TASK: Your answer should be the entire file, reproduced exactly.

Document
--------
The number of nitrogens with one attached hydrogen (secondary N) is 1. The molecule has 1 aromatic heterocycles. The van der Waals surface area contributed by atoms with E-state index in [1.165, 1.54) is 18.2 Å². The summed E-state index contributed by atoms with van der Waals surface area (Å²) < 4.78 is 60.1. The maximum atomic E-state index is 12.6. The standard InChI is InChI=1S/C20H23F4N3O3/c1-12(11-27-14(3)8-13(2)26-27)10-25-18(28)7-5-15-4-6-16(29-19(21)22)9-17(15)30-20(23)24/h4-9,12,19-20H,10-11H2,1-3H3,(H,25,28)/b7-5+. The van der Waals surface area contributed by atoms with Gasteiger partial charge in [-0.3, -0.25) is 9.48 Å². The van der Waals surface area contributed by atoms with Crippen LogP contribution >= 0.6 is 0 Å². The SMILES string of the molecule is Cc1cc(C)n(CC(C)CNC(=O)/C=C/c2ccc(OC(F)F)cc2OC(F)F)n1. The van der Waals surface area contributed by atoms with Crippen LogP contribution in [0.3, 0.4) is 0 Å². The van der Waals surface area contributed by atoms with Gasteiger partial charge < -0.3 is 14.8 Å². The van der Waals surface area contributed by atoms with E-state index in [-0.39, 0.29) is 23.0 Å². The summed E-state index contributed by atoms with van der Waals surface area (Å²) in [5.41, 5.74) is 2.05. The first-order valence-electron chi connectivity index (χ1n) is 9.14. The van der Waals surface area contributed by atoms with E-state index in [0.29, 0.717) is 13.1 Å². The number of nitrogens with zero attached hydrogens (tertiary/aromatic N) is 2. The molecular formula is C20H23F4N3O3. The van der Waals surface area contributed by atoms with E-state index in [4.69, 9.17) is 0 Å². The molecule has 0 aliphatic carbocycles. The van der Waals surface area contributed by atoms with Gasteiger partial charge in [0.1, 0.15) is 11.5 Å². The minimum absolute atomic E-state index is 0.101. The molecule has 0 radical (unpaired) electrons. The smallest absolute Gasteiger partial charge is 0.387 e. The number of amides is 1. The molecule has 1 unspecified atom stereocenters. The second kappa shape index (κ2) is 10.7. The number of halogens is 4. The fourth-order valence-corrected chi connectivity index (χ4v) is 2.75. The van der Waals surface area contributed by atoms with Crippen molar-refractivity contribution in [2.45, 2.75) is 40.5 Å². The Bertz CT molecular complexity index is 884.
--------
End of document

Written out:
The number of nitrogens with one attached hydrogen (secondary N) is 1. The molecule has 1 aromatic heterocycles. The van der Waals surface area contributed by atoms with E-state index in [1.165, 1.54) is 18.2 Å². The summed E-state index contributed by atoms with van der Waals surface area (Å²) < 4.78 is 60.1. The maximum atomic E-state index is 12.6. The standard InChI is InChI=1S/C20H23F4N3O3/c1-12(11-27-14(3)8-13(2)26-27)10-25-18(28)7-5-15-4-6-16(29-19(21)22)9-17(15)30-20(23)24/h4-9,12,19-20H,10-11H2,1-3H3,(H,25,28)/b7-5+. The van der Waals surface area contributed by atoms with Gasteiger partial charge in [-0.3, -0.25) is 9.48 Å². The van der Waals surface area contributed by atoms with Crippen LogP contribution >= 0.6 is 0 Å². The SMILES string of the molecule is Cc1cc(C)n(CC(C)CNC(=O)/C=C/c2ccc(OC(F)F)cc2OC(F)F)n1. The van der Waals surface area contributed by atoms with Crippen LogP contribution in [0.3, 0.4) is 0 Å². The van der Waals surface area contributed by atoms with Gasteiger partial charge < -0.3 is 14.8 Å². The van der Waals surface area contributed by atoms with E-state index in [-0.39, 0.29) is 23.0 Å². The summed E-state index contributed by atoms with van der Waals surface area (Å²) in [5.41, 5.74) is 2.05. The first-order valence-electron chi connectivity index (χ1n) is 9.14. The van der Waals surface area contributed by atoms with E-state index in [0.29, 0.717) is 13.1 Å². The number of nitrogens with zero attached hydrogens (tertiary/aromatic N) is 2. The molecular formula is C20H23F4N3O3. The van der Waals surface area contributed by atoms with E-state index in [4.69, 9.17) is 0 Å². The molecule has 0 aliphatic carbocycles. The van der Waals surface area contributed by atoms with Gasteiger partial charge in [0.1, 0.15) is 11.5 Å². The minimum absolute atomic E-state index is 0.101. The molecule has 0 radical (unpaired) electrons. The smallest absolute Gasteiger partial charge is 0.387 e. The number of amides is 1. The molecule has 1 unspecified atom stereocenters. The second kappa shape index (κ2) is 10.7. The number of halogens is 4. The fourth-order valence-corrected chi connectivity index (χ4v) is 2.75. The van der Waals surface area contributed by atoms with Crippen molar-refractivity contribution in [2.45, 2.75) is 40.5 Å². The Bertz CT molecular complexity index is 884.